It is almost a cliche, but bankruptcy, particularly Chapter 7 bankruptcy, does give you a fresh start. You will emerge from your Chapter 7 bankruptcy case with no credit card debt, no medical bills, no lawsuits. It is a time for you to start over, rebuild your credit, your financial life, and a great time to start implementing sound financial habits in moving forward. Learning to properly budget money is a valuable tool for anyone and can be particularly powerful for those who recently have gone through the bankruptcy process.
My brother-in-law recently came to stay with us and we were talking about budgeting and he clued me into a great website that assists with budgeting. The website is Mint.com. It is an online budgeting program that not only helps track your spending but can import information from your bank accounts and automatically creates budgets for you based upon past spending history it downloads from your account. And the great part is it is absolutely free. I have tried programs such as Quickbooks in the past to help with creating a budget and tracking spending but frankly found them to be too cumbersome and took way too much time and eventually I stopped using them.
Mint.com is great because it does most of the leg work for you. It even has Apps for iPhone and Android users that you can monitor your spending and budgets at any time. It will even send you a text message when you are getting near your monthly budget. I don’t get anything out of referring people to Mint.com, but it seems to be a fairly easy to use product that can help greatly in developing budgeting skills for anyone including those who have recently filed for bankruptcy.
Rebuilding Your Credit After Bankruptcy
A common question I get is how to go about rebuilding credit after a bankruptcy has been filed. Many are surprised to learn that their credit score has actually improved about a year after their bankruptcy. Credit scores are lowered when you miss payments. If you are not paying your debts each month, then every month, month after month, that creditor is reporting your non-payment to the credit bureaus. This lowers your score. Your bankruptcy will not only eliminate your debts, but your creditors will no longer be reporting negative information to the credit bureaus each month.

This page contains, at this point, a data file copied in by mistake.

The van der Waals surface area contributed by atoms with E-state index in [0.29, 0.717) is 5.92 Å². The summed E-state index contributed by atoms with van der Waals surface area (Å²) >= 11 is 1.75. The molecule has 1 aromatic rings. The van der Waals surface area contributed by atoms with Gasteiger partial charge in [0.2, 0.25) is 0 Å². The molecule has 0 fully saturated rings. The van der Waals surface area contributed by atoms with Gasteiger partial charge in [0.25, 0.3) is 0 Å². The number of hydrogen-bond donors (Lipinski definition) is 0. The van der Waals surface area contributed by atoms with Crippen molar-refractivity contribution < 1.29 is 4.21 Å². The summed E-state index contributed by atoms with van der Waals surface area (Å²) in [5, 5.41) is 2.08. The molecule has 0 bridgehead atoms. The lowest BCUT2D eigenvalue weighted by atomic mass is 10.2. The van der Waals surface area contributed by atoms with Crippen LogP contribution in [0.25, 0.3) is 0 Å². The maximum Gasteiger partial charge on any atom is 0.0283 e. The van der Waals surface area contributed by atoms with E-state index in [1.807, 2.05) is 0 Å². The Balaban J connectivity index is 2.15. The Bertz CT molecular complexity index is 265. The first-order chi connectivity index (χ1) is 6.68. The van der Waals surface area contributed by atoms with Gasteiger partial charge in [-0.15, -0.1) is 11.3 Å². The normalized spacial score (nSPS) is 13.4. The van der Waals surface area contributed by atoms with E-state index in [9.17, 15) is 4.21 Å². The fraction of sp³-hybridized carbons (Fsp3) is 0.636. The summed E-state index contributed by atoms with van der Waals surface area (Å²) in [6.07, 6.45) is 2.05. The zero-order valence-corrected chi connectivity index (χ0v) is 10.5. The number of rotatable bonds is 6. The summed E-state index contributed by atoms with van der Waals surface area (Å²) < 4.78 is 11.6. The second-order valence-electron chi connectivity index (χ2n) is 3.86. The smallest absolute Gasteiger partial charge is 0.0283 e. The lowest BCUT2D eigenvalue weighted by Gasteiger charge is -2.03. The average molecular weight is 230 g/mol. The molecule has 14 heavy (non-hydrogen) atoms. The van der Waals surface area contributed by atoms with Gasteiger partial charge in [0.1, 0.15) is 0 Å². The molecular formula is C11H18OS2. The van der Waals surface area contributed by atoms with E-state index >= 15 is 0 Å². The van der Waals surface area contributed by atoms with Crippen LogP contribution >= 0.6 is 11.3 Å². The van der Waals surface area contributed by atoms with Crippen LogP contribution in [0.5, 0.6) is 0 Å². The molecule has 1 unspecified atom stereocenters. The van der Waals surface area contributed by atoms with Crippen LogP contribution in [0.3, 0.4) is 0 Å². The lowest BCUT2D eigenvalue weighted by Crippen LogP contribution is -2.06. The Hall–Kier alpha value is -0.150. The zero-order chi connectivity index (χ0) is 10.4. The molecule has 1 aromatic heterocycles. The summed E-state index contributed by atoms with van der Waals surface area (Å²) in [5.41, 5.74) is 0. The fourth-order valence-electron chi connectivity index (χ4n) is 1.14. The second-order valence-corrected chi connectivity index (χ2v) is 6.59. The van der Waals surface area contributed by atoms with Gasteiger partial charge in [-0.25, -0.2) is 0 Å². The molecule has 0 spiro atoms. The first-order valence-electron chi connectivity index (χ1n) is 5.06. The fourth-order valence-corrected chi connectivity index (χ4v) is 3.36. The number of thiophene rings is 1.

However, this alone will not rebuild your credit score. You have eliminated the bad information through your bankruptcy, but unless you replace it with good information your credit score will not improve. If you kept your car through the bankruptcy process then it is vital that you make your car payments on time going forward. Making your payments on time is also reported to the credit bureaus, and this positive information is the type you need to improve your score. If you don’t have car payments, then I often recommending getting a secured credit card. Secured credit cards are like any other credit card but for the fact that you must put money down in order to obtain a line of credit. For instance, if you want a $500 credit card, you must provide $500 cash that the bank will hold as collateral in case you default on the card.
Using a secured credit card and paying it in a timely manner can also help in the reestablishing of your credit score. A great place that I found that for shopping and comparing the secured credit cards out there is BankRate.com. They have the requirements and details on many secured cards that are offered around the country. BankRate.com also has some great tips on deciding which secured credit card to go with and how to effectively use it to rebuild your credit.
Begin Your Fresh Start Today
If you are dealing with serious debt problems the first step to obtaining your fresh start is getting your bankruptcy case started. My bankruptcy consultations are always free. Call today and we can set up an appointment to discuss your situation in detail and lay out a plan to help you move forward. I can be reached at (480) 420-4028 or via email at firstname.lastname@example.org .